We’ll get back to Mr. Johnson after we’ve had a chance to analyze a few more subject records.   Make sure you check back over the next couple of days.  We’ll be posting a couple of subject records which involved pushing deliberately falsified records up to DPS and NCIC under Racheal Palmer’s direction.

Research Outside the Record:

Samuel M. Skipper is the subject of this example.  Mr. Skipper apparently leads a charmed life in that he has managed to chalk up at least 4 DWI’s while at the same time somehow managing to have the First Court of Appeals enter final disposition findings of “non-adjudication of guilt” on at least 6 other charges.

One of the main issues researchers of these kinds of constructed and fraudulent records has do deal with is the very absence of the records themselves.   This obviously comes at no great surprise as covering the trail of criminal tampering would be pretty important for the folks committing those crimes.  That requires the researcher to go outside of the records to public databases that buy their data from the Texas CJIS system through Austin.  It is EmPac Texas policy that data collected from public databases must be verified from another independent source before being cited in articles appearing on our site.

Let’s start out with what we can find in the record, Skipper’s latest charge of Impersonating a Public Servant - a Texas Ranger to be more exact.  On first examination of the county records we notice that there is no information ever filed in this matter and the indictment was filed on July 14th, 2011.   We also took note that the file date stamp on the complaint is a hand stamp.  Taken by themselves, odd but not significant.  Things become interesting when we take a closer look at the indictment.  We note that there is no “Book” and “Page” number for us to cross reference.  However, the most telling item to note is the signature of the Grand Jury Foreman. What you are seeing is a flipped mirror image of a signature.  Thus we conclude that this is a fabricated document created specifically to simulate a legal process, the end result of which was to have the matter dismissed.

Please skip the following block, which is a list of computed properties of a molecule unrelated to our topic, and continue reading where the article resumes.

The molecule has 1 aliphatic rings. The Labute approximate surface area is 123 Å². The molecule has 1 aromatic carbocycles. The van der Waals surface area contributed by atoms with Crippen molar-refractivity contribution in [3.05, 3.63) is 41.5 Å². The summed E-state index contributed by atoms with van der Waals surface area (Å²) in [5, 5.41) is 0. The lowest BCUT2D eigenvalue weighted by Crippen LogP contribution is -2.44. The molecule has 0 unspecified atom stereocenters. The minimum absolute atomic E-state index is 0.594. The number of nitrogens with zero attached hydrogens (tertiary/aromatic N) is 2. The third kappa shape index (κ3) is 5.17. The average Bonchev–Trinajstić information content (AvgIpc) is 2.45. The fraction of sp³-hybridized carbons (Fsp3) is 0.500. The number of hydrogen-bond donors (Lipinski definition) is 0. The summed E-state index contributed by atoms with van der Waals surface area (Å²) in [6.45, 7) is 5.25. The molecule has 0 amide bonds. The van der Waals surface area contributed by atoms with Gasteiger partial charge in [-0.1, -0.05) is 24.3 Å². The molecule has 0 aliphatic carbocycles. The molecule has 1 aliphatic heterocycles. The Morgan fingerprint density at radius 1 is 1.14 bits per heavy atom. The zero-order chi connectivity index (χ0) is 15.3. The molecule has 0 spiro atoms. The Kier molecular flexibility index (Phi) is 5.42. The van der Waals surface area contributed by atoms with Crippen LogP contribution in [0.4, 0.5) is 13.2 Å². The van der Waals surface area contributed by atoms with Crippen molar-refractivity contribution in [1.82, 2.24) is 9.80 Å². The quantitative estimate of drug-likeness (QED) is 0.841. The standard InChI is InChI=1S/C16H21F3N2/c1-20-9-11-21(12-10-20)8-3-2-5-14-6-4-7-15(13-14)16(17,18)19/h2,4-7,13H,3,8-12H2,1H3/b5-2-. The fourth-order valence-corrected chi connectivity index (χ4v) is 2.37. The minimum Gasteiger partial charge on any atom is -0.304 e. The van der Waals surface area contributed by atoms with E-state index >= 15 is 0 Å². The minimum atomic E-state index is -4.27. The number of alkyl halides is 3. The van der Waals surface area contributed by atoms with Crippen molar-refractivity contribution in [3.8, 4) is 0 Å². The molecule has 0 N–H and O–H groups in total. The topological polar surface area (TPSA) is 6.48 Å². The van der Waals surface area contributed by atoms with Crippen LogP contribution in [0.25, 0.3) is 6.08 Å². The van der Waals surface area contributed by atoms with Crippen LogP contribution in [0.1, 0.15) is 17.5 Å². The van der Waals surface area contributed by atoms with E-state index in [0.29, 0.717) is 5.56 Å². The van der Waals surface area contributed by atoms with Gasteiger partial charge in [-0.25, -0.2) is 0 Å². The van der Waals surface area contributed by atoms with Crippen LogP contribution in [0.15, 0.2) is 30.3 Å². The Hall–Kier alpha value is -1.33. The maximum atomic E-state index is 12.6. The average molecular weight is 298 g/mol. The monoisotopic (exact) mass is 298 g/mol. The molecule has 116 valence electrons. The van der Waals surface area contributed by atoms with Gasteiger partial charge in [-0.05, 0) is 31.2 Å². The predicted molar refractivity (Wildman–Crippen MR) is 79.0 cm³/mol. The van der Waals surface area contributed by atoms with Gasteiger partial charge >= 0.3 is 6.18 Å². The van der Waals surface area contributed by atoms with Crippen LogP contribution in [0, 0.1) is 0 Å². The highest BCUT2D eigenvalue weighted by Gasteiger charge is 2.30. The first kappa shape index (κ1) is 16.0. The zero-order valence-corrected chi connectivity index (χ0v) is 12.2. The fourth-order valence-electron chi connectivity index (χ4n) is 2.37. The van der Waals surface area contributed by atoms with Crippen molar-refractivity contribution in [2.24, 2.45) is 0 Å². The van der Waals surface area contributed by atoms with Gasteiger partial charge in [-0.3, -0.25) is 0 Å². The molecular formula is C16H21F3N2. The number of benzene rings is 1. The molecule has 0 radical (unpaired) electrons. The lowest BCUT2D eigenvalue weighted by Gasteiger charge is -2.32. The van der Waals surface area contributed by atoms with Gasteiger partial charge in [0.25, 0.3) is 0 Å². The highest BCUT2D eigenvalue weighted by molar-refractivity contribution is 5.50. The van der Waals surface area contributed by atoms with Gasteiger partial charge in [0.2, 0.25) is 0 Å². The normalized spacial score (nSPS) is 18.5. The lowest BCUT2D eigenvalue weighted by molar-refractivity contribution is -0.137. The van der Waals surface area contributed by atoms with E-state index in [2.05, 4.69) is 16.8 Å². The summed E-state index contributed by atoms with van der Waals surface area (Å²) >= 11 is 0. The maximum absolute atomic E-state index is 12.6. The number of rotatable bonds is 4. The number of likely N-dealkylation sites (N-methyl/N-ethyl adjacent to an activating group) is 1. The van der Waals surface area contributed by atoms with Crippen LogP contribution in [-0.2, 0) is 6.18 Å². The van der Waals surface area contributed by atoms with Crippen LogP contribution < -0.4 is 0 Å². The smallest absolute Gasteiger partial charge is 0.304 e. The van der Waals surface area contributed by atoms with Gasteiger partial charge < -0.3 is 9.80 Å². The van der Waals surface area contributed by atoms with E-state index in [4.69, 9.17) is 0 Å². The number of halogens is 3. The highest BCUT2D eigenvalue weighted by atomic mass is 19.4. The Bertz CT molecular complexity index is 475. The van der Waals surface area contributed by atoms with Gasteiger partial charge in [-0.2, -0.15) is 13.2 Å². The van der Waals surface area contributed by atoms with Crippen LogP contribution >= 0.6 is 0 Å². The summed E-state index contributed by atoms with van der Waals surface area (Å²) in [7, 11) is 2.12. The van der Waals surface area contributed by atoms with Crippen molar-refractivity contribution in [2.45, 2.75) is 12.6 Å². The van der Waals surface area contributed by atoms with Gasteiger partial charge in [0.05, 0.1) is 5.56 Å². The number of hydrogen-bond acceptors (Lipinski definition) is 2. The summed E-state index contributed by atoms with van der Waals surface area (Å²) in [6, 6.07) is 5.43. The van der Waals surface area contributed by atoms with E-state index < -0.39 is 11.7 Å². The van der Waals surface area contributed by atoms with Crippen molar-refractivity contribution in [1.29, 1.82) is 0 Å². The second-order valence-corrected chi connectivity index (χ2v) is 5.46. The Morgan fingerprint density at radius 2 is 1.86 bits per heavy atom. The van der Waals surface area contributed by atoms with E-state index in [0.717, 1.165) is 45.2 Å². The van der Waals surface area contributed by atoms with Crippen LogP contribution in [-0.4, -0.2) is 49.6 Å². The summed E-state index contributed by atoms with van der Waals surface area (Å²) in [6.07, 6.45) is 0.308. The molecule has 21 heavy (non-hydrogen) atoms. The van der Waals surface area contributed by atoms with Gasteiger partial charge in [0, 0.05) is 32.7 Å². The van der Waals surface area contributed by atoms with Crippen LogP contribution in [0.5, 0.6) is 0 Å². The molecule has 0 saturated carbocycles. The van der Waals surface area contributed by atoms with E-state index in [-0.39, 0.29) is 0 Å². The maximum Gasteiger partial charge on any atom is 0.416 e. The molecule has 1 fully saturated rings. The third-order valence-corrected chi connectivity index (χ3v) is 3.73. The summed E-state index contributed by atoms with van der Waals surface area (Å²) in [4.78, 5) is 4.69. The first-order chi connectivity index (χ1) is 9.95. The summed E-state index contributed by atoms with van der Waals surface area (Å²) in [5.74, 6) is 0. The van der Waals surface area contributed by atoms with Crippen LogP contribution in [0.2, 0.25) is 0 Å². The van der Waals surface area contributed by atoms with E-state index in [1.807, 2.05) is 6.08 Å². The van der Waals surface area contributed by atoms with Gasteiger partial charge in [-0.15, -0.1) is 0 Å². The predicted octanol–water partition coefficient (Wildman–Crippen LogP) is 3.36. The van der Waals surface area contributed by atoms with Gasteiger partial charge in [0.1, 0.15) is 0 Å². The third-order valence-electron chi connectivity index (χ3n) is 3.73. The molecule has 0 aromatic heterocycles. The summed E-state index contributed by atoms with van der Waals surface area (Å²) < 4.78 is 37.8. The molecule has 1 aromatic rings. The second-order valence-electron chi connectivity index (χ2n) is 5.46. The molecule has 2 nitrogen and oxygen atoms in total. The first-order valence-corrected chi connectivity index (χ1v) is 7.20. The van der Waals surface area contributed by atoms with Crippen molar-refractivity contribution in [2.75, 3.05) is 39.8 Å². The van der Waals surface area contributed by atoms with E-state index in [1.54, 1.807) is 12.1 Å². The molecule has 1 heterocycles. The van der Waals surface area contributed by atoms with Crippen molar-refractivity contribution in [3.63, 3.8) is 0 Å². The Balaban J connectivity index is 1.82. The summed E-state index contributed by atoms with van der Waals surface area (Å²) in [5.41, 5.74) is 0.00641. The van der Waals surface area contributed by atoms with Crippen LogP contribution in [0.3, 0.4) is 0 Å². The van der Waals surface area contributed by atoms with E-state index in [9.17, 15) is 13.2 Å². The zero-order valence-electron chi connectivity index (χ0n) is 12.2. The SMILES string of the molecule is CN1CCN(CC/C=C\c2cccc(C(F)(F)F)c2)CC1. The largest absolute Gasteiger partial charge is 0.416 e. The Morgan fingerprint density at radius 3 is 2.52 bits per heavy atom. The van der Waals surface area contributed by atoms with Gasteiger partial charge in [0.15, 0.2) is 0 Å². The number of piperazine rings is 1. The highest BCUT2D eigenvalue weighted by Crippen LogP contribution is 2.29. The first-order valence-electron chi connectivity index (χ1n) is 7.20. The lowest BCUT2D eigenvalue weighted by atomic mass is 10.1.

The rest of Skipper’s Harris County criminal history is void of documents.  It was when we turned to the public databases that we discovered DWI’s which appear to have never been disclosed to the three Harris County courts in which Skipper appeared allowing him to appear as a 1st time offender.  This becomes significant once you understand how repeat offenders are identified.  After arrest, you are electronically finger-printed on an AFIS system which immediately checks to see if you have ever been arrested before.  If you have been, your unique SID number is sent back to the booking staff along with your identifying information.  If not, you are assigned a new SID number.

You are left with assuming that the previous arrest information was obscured.  Dig a little deeper and you find six (6) very strange final disposition findings of “non-adjudication of guilt” from the First Court of Appeals.  There are a great deal more issues at play in Skipper’s records that we detail in our upcoming series about the Harris County DA’s office, “Corruption on Steroids”.  For our purposes here, this covers the basics of our public record methodology.